WordPress 3.0 has been released few days ago, and judging from the search queries that brought visitors to this website, the transition has not been without problems. So, here is the first part of WordPress 3.0 benchmark comparing this version to previous 2.9.2.
Most issues so far were caused by the lack of memory for PHP causing not only upgrade to fail, but some memory hungry pages also. Also, compatibility of many old plugins caused upgraded websites to break, pointing to a big problem with most plugins that are not in development anymore but still widely in use and preventing many websites owners to move to new and better WordPress.
Tests are done using fresh installations of WP 2.9.2 and WP 3.0. Only one plugin was used, and that is GD Press Tools Pro 3.7 that is used to perform some of the measurements for the benchmark. At the end I did some testing using 10 plugins. My test server uses Apache 2.2.11, PHP 5.2.9 and mySQL 5.1.37. I have tested following (and most important) admin pages: Dashboard, Posts, Post Edit and Comments.
This first part will focus on WordPress administration because most of the issues are there, and this time PHP used memory, page loading and number of executed SQL queries.
Test 1: PHP Used Memory
WP 3.0 uses more memory than WP 2.9.2. On all pages WP 3.0 uses 2MB more, and on some it can use between 3-4 MB more than in WP 2.9.2. This difference is the same regardless the number of plugins active.
Activating 10 plugins, memory rises by 8MB. On this website that has 20 plugins active, WP uses 41MB on average. Most WordPress websites use 15 or more plugins, and that means that standard setups with 32MB for PHP are not enough to run WordPress. This is very important requirement for WordPress, and yet it’s not stated anywhere on official website, and most users will find out about this the hard way and unprepared. WordPress.org MUST state somewhere how much memory you will need under different setups, because right now WordPress 3.0 can’t be run at all on default PHP installation with minimal 16MB.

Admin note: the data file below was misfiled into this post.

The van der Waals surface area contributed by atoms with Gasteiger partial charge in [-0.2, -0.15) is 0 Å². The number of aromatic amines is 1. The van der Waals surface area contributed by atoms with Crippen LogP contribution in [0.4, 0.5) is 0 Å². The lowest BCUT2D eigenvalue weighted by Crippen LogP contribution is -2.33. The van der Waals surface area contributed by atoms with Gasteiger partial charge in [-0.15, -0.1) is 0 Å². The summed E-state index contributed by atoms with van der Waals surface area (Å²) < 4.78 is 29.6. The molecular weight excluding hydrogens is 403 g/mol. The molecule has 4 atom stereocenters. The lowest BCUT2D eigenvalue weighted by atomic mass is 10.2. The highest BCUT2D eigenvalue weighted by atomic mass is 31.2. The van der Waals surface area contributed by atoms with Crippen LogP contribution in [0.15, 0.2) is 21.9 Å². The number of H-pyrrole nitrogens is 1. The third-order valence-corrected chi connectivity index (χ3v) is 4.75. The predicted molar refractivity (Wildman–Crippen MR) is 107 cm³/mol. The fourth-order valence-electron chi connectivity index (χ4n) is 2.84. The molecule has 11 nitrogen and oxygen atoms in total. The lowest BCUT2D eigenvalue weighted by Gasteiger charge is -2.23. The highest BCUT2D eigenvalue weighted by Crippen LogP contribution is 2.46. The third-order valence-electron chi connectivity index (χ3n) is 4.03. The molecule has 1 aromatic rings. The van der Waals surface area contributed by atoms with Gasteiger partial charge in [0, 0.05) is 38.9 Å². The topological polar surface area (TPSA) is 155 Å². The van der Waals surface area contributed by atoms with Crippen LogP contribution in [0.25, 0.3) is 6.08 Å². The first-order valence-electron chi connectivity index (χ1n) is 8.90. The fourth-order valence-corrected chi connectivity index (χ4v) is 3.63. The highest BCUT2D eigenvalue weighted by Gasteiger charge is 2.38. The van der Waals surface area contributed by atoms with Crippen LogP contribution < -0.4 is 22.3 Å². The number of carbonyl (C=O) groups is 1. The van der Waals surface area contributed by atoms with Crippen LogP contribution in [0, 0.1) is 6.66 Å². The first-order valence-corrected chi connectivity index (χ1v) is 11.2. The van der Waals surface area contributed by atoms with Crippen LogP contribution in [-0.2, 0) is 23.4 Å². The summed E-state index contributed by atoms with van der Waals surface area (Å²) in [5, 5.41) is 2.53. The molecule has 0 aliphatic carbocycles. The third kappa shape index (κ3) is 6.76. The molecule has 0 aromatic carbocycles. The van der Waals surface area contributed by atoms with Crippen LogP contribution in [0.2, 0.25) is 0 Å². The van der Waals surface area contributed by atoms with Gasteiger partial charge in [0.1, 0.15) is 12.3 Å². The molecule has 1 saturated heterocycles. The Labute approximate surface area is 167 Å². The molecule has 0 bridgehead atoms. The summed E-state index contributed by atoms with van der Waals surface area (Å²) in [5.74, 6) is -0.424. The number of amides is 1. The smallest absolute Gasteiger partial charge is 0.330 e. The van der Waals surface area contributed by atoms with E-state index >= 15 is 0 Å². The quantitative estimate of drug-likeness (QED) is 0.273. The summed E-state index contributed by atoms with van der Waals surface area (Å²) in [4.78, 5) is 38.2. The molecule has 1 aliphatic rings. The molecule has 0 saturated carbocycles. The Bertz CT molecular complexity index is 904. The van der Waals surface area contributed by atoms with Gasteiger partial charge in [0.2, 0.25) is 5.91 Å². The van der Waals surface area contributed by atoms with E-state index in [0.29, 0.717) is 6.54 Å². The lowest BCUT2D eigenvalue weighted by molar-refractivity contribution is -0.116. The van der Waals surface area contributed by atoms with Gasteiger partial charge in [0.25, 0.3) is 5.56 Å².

Another memory issue is upgrade from 2.9.2 to 3.0. If you have more than 11-13 plugins active and only 32MB and you are on host that prevents changing of PHP memory, automatic upgrade will surely fail. I tested 2 of my websites locally with memory limited to 32MB, upgrade failed in every case. Also, if you upgrade your website with all plugins disabled first, you need at least 30MB (!) for PHP for auto upgrade. So, realistic minimal PHP memory requirement for WordPress is 32MB. With many plugins active, you need at least 48MB or 64MB for PHP. And this all will make a lot of problems to all users on shared hosting.
Test 2: Number of SQL queries
This is very much improved in WordPress 3.0, and on average WP 3.0 executes less queries and that’s good because your mySQL server can run with more requests in the same time. Both number of queries and time needed for all of them is faster in WP 3.0.
This points to many optimizations behind the scenes, and new WordPress will have less impact to mySQL server performance than previous versions including WP 2.7, WP 2.8 and WP 2.9.
Test 3: Page Loading, server side
Some time is gained by lower mySQL execution time, but it’s lost on the PHP side, so overall loading time is a bit slower than before. Difference goes up to 10%, but in some cases loading time is the same. Number is average of 10 measurements.
This is the first part of these tests. Second one is coming tomorrow, and the third will be in a couple of days. These tests show you measured facts about new WordPress, but you mus be aware of all the changes in new WordPress and everything added, because all that comes with the prices: performance. You can’t add tons of features and expect nothing to change. But, I think that big problem is that existing WordPress users were not prepared to that fact and many of them blame WordPress developers for the problems they had with upgrading to WP 3.0.
Over the last 2 years, WordPress needs more resources with every new version, but there is nothing about that on official WordPress website, and until you experience the problem first hand, you have no idea that WordPress needs more and more resources to run. And all that is just bad work from everyone working on WordPress.org that needed to prepare users for the new release and what they can expect. Same mistake with every release, and that’s not good.